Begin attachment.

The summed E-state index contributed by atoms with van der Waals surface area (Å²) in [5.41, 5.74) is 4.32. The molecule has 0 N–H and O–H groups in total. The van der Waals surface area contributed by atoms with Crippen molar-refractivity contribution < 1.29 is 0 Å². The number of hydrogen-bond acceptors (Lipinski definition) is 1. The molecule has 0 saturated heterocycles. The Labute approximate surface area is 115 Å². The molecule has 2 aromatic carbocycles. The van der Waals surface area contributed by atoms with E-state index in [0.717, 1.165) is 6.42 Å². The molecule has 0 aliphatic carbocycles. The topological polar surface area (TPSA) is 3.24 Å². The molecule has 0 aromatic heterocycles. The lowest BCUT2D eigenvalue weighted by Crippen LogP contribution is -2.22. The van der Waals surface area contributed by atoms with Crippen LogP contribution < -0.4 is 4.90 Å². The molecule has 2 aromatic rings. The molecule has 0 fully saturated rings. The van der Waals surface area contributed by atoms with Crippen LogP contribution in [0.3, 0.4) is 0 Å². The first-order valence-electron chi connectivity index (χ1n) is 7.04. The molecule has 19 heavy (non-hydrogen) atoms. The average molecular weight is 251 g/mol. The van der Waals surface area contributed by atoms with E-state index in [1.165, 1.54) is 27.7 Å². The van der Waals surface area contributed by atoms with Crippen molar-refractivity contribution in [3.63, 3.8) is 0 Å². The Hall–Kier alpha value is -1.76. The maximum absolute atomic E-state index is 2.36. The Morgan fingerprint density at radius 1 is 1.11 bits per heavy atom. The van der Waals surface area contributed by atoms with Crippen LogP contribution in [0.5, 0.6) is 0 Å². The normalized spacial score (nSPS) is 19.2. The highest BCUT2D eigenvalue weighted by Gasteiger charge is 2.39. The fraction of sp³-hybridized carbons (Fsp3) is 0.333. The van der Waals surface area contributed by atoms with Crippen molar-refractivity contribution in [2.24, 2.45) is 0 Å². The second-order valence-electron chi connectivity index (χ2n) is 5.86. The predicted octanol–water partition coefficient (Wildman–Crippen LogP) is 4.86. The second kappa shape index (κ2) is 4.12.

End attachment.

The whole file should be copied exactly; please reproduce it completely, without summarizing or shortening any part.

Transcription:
The summed E-state index contributed by atoms with van der Waals surface area (Å²) in [5.41, 5.74) is 4.32. The molecule has 0 N–H and O–H groups in total. The van der Waals surface area contributed by atoms with Crippen molar-refractivity contribution < 1.29 is 0 Å². The number of hydrogen-bond acceptors (Lipinski definition) is 1. The molecule has 0 saturated heterocycles. The Labute approximate surface area is 115 Å². The molecule has 2 aromatic carbocycles. The van der Waals surface area contributed by atoms with E-state index in [0.717, 1.165) is 6.42 Å². The molecule has 0 aliphatic carbocycles. The topological polar surface area (TPSA) is 3.24 Å². The molecule has 0 aromatic heterocycles. The lowest BCUT2D eigenvalue weighted by Crippen LogP contribution is -2.22. The van der Waals surface area contributed by atoms with Crippen LogP contribution < -0.4 is 4.90 Å². The molecule has 2 aromatic rings. The molecule has 0 fully saturated rings. The van der Waals surface area contributed by atoms with Crippen LogP contribution in [0.3, 0.4) is 0 Å². The first-order valence-electron chi connectivity index (χ1n) is 7.04. The molecule has 19 heavy (non-hydrogen) atoms. The average molecular weight is 251 g/mol. The van der Waals surface area contributed by atoms with E-state index in [1.165, 1.54) is 27.7 Å². The van der Waals surface area contributed by atoms with Crippen molar-refractivity contribution in [3.63, 3.8) is 0 Å². The Hall–Kier alpha value is -1.76. The maximum absolute atomic E-state index is 2.36. The Morgan fingerprint density at radius 1 is 1.11 bits per heavy atom. The van der Waals surface area contributed by atoms with Crippen LogP contribution in [0.5, 0.6) is 0 Å². The normalized spacial score (nSPS) is 19.2. The highest BCUT2D eigenvalue weighted by Gasteiger charge is 2.39. The fraction of sp³-hybridized carbons (Fsp3) is 0.333. The van der Waals surface area contributed by atoms with Crippen molar-refractivity contribution in [2.24, 2.45) is 0 Å². The second-order valence-electron chi connectivity index (χ2n) is 5.86. The predicted octanol–water partition coefficient (Wildman–Crippen LogP) is 4.86. The second kappa shape index (κ2) is 4.12.